In the latest release of the ‘World Economic Situation and Prospects’ for November, the United Nations Department of Economic and Social Affairs (UN-DESA) sheds light on the formidable fiscal challenges faced by governments in developing economies. These nations grapple with elevated levels of debt, soaring debt servicing costs, and substantial output losses triggered by the global pandemic crisis.
According to the report, more than fifty developing economies allocate over 10% of their revenues to interest payments, with 25 of these countries dedicating more than 20% of their revenues to this purpose. Furthermore, the pressing social and developmental needs in these nations have left governments with limited fiscal room and financial resources to pursue industrial and innovative policies. Among these countries, low-income nations find themselves in the most precarious position, as many teeter on the brink of debt distress or are already ensnared in a debt disaster.
The challenges are exacerbated by structural deficiencies in developing nations. Institutional capabilities remain weak, and innovation policies have suffered from a lack of political commitment. Additionally, these countries grapple with a shortage of scientific expertise and a workforce with limited skills. Innovation activities tend to concentrate in low-tech sectors, resulting in meager investments in research and development, limited participation by private enterprises, and insufficient collaboration with universities.
Given the current economic climate and prevailing industrial policy trends, the report highlights the formidable obstacles most developing economies will face in bolstering their productive and technological capabilities in the years ahead. The resurgence of industrial policy in developed nations, coupled with the growing political fragmentation of the global economy and the shifting of manufacturing away from many developing countries, may lead to reduced foreign direct investment (FDI) and fewer technology transfers to these nations.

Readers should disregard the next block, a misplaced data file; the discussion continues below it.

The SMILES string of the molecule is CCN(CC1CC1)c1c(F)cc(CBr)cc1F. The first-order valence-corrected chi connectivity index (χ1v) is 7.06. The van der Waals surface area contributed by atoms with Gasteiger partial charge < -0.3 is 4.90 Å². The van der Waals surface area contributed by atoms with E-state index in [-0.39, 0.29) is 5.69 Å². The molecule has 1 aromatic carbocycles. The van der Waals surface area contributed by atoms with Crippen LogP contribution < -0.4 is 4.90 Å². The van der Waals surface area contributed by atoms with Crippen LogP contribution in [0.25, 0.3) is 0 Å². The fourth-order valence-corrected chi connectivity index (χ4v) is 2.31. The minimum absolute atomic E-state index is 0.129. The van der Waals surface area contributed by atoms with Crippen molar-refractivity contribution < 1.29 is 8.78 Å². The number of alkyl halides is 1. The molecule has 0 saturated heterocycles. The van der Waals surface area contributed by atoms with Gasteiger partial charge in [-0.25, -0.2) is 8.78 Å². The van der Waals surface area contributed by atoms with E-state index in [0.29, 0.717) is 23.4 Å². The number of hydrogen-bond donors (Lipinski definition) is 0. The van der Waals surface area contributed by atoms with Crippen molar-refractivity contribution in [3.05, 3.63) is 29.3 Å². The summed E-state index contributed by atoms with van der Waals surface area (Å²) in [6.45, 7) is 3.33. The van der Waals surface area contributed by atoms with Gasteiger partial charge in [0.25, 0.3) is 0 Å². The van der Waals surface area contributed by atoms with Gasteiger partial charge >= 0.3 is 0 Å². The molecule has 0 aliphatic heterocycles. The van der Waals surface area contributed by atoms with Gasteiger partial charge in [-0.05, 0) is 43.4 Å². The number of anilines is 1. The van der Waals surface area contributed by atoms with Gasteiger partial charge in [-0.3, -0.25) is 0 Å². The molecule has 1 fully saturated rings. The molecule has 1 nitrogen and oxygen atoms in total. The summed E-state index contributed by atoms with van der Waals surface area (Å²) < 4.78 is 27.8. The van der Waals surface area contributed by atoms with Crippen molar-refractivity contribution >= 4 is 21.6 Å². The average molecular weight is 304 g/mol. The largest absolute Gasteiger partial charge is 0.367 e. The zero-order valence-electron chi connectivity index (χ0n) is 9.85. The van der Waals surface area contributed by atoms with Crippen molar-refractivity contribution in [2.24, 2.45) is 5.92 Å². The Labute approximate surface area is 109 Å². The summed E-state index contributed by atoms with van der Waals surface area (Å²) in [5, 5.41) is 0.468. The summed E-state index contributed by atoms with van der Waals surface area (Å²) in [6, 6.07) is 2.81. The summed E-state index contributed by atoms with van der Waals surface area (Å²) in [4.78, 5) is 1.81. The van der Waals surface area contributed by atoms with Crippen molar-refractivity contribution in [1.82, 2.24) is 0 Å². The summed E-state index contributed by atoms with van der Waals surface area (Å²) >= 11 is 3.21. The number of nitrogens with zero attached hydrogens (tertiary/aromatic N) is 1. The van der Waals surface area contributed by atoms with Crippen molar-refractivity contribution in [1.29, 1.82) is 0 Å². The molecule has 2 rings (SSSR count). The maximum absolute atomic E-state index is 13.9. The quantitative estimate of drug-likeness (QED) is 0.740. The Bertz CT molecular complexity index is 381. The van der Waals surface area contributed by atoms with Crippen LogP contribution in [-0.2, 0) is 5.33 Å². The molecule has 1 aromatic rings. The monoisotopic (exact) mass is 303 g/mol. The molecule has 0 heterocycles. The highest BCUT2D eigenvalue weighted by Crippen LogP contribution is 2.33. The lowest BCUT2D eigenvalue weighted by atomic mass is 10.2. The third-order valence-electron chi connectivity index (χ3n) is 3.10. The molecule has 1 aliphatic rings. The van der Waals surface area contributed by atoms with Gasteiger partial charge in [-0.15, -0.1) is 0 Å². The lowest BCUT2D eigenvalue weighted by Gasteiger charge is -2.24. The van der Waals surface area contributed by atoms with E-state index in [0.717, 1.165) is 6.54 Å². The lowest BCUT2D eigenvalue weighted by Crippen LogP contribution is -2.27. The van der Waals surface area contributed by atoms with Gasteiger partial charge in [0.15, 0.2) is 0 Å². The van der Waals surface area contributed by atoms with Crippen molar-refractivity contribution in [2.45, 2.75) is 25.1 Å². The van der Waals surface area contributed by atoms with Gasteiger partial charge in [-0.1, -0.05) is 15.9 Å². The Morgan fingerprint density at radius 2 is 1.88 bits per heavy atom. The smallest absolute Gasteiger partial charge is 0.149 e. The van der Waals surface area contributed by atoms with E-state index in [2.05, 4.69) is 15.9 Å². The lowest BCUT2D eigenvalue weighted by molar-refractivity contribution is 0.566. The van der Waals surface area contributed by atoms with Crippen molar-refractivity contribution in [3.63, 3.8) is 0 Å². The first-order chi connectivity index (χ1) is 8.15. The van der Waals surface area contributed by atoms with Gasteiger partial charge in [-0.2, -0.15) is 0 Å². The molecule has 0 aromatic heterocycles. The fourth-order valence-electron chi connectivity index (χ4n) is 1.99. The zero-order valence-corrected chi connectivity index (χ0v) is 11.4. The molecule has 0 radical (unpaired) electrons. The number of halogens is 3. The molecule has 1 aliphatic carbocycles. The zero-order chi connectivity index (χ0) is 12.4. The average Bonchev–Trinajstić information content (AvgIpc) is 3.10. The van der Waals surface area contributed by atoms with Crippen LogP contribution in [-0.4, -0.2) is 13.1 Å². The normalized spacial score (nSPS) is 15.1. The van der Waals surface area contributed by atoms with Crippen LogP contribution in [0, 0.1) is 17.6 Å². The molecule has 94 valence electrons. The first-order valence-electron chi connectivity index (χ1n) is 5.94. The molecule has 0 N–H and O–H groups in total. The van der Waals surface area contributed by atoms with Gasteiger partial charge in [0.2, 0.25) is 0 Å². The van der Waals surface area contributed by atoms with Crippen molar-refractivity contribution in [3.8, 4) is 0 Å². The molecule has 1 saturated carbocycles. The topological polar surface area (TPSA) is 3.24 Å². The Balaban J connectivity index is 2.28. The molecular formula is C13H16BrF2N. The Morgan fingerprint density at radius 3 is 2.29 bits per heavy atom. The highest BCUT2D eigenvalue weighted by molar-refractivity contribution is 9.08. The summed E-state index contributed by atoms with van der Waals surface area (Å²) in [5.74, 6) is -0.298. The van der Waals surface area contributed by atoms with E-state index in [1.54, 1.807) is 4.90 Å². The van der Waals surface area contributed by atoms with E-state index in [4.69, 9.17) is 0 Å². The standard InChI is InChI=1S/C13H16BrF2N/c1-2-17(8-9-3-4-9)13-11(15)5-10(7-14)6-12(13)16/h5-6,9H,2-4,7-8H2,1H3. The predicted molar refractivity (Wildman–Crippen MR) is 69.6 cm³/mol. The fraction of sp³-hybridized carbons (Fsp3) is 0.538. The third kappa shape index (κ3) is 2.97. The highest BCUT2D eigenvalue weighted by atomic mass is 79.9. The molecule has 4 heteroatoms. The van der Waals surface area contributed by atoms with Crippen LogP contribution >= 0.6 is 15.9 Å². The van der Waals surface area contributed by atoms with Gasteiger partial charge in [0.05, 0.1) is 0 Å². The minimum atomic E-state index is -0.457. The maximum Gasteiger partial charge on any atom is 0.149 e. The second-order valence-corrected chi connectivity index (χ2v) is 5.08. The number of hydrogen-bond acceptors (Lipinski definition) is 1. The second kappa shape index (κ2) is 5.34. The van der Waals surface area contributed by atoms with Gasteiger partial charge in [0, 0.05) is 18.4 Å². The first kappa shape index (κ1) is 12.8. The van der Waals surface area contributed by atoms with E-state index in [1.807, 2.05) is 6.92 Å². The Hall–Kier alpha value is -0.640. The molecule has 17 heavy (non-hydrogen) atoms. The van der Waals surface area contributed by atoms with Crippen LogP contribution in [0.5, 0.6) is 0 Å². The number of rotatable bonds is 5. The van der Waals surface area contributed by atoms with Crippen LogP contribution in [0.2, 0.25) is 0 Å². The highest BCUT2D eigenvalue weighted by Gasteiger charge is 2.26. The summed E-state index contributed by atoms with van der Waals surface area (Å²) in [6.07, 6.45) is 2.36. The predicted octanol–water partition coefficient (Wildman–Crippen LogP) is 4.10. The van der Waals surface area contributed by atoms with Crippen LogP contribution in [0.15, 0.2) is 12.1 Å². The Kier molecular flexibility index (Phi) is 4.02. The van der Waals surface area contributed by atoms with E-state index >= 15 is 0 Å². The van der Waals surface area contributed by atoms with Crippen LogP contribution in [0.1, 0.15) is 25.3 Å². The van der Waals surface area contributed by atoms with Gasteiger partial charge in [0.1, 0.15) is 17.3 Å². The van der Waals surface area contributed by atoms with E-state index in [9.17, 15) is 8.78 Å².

Consequently, a wider technological chasm between developed and developing economies appears inevitable. Furthermore, the report warns of increasing risks of this divide expanding even further, especially in terms of research and development (R&D) investments, even within the realm of developing countries. In a climate fraught with a high risk of debt distress, low-income countries will continue to grapple with severe limitations in implementing industrial and innovation policies aimed at strengthening their productive capacities and facilitating the transition to green energy.
The UN report advocates that many developing countries remain entrenched in their static comparative advantages, failing to cultivate innovation and technological capabilities or target and harness their dynamic comparative advantages. Well-crafted and adequately funded industrial policies, strategically employing conditionalities, have the potential to bridge the gap between static and dynamic comparative advantages.
While some argue that developing economies, particularly the least developed ones, must first enhance their capital stock before delving into innovation, the report underscores that innovation is an ongoing learning process. Neglecting its development may lead to situations of “lock-in” and “path dependency” in commodities and low-productivity sectors, effectively trapping these countries in a cycle of underdevelopment.